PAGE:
• Be aware of smoking that children see in movies, video games, and on TV. The AAP recommends any movie, TV show, or video game showing tobacco use to be rated for adults only.
  • Tell your children about the side effects of smoking. Smoking hurts athletic ability, causes wrinkles, stinky breath, stained teeth, and costs a lot of money.
  • If teens do start to smoke, encourage them to quit. By quitting, people can add years to their lives. It isn’t easy, but every attempt should be considered a success.
  • Think beyond cigarettes. Smokeless tobacco, hookah, e-cigarettes, and cloves are all addictive and can cause health problems. None are safe to use.

Warning: The tobacco industry often creates youth smoking prevention programs that they claim are designed to prevent children from becoming smokers. These programs have been found to be ineffective and to do more harm than good. Always look closely at a youth smoking prevention program or campaign and see who is behind it before introducing your children or students to the information. Programs for smoking prevention should be evidence-based and not have any industry oversight in educational content.

6. Substance Use

Teen Gambling

How can I tell if my son or daughter is having a problem with gambling?

Look for the following warning signs:

  • Finding gambling “stuff” like lottery tickets, betting sheets, and casino chips
  • Excessive TV sports watching and an overly intensive interest in the outcome of sports events
  • Visits to a casino, despite being underage
  • Excessive “checking in” or spending time on the Internet
  • Unexplained debts
  • Flaunting large amounts of money or buying expensive items
  • Absences from school or work
  • Anxiety and nervousness
  • Stealing for gambling money

Any game of chance or skill that is played for money is gambling. Most forms of gambling are illegal for anyone younger than 18 years. However, teens find their own ways to gamble, including

  • Playing cards or dice games for money
  • Playing games of skill for money (for example, pool, basketball)
  • Buying lottery tickets and scratch cards
  • Playing casino- and arcade-type games (like pull tabs and slot machines)
  • Placing bets on sports events
  • Gambling on the Internet

What You Can Do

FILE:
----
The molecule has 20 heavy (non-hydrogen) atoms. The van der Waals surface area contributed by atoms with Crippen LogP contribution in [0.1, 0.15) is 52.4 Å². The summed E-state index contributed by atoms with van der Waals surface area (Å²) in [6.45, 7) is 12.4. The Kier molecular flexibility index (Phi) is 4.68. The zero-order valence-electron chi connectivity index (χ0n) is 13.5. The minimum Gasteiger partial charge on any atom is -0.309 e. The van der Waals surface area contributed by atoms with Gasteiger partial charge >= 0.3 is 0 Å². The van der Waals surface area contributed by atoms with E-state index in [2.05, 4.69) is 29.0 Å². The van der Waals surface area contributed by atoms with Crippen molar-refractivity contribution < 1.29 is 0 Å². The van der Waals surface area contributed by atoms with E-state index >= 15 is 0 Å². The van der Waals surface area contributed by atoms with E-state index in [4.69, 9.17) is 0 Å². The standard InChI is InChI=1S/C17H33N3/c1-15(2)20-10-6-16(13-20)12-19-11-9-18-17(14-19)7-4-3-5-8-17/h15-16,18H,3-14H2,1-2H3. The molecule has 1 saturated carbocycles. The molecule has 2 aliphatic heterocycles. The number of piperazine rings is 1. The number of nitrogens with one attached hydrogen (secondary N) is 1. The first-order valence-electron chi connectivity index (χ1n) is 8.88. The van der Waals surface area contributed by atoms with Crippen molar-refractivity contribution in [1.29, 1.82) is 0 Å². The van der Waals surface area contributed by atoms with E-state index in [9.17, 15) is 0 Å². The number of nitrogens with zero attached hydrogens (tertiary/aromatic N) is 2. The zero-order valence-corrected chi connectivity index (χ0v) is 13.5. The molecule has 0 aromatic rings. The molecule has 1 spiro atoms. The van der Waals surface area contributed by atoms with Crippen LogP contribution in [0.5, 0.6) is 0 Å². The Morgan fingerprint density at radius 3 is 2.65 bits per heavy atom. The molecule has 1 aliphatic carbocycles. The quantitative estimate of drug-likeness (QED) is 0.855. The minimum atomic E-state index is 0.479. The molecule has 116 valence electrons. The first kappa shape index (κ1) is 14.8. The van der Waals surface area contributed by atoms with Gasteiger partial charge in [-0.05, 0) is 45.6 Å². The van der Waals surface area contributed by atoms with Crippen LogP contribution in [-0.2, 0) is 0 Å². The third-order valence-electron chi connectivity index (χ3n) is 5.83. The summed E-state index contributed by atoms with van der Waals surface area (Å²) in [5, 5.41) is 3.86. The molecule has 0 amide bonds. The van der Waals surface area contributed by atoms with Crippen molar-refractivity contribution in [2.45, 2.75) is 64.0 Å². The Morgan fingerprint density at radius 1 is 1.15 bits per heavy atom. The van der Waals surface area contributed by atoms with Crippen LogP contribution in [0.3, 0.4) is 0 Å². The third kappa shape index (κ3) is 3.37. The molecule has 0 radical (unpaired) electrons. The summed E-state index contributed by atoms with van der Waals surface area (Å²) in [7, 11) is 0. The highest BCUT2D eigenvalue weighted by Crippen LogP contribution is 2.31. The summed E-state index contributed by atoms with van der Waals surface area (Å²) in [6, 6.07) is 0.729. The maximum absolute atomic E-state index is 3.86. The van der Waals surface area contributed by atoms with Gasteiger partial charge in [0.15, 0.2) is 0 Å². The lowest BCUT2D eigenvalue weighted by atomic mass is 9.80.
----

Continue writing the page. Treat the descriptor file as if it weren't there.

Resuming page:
You are the best role model for your children. Take a close look at your own attitudes and habits. Do you spend your last dollar on lottery tickets? Do you make frequent visits to the casino with hopes of striking it rich? While gambling may be okay for you, you may be sending a message to your teen that gambling is a safe and healthy activity.

Talk with your children about gambling. Remind them that gambling is illegal for teens. Be clear about how you feel about gambling, and let them know what you expect of them. Help your children develop ways to resist gambling and develop interests in other activities. Don’t take your children with you to the casino even if child care is offered.

Identifying a gambling problem early is the key to successful treatment. If you feel your teen may have a problem, there are people in your community who can help, including pediatricians, counselors, teachers, and elders or clergy.

Compulsive gambling is like other addictions. Outside help may be the only way a person can stop. Talk with your pediatrician for information about treatment options, like individual counseling or family therapy, that can give compulsive gamblers the strength they need to quit.

6. Substance Use

Talk to Your Teen About Drugs—And Keep Talking

“Are you listening to me?” Sometimes it seems as if half of what parents say to teenagers skips off their consciousness like rocks skimmed across the surface of a lake. When discussing the subject of drugs, however, you’re liable to have an unusually attentive audience. The Partnership for a Drug-Free America’s annual “Partnership Attitude Tracking Study,” the largest survey on drug-related attitudes in the United States, sampled the opinions of approximately nine thousand youngsters aged nine to eighteen. Three-quarters of the fourth-graders said that they wanted more information about drugs from their parents.

Your words carry weight, too. According to the 1998 survey, the stronger and more frequent the antidrug messages at home, the less likely a child is to become a user. Only 26 percent of adolescents who said their parents had taught them “a lot” about the dangers of drugs had smoked marijuana. But among youngsters who claimed to have learned “a little” or “nothing” from their families, the rates of pot use were progressively higher: 33 percent and 45 percent, respectively. That pattern remained consistent for other drugs, too. Overall, boys and girls whose parents ignored the issue were about two times as likely to use drugs than kids who learned “a lot” at home.

A mere one in four teens felt that they were receiving adequate parental guidance. Clearly, more of us have to broach the subject with our youngsters, and on a regular basis. We present some ideas of what to say.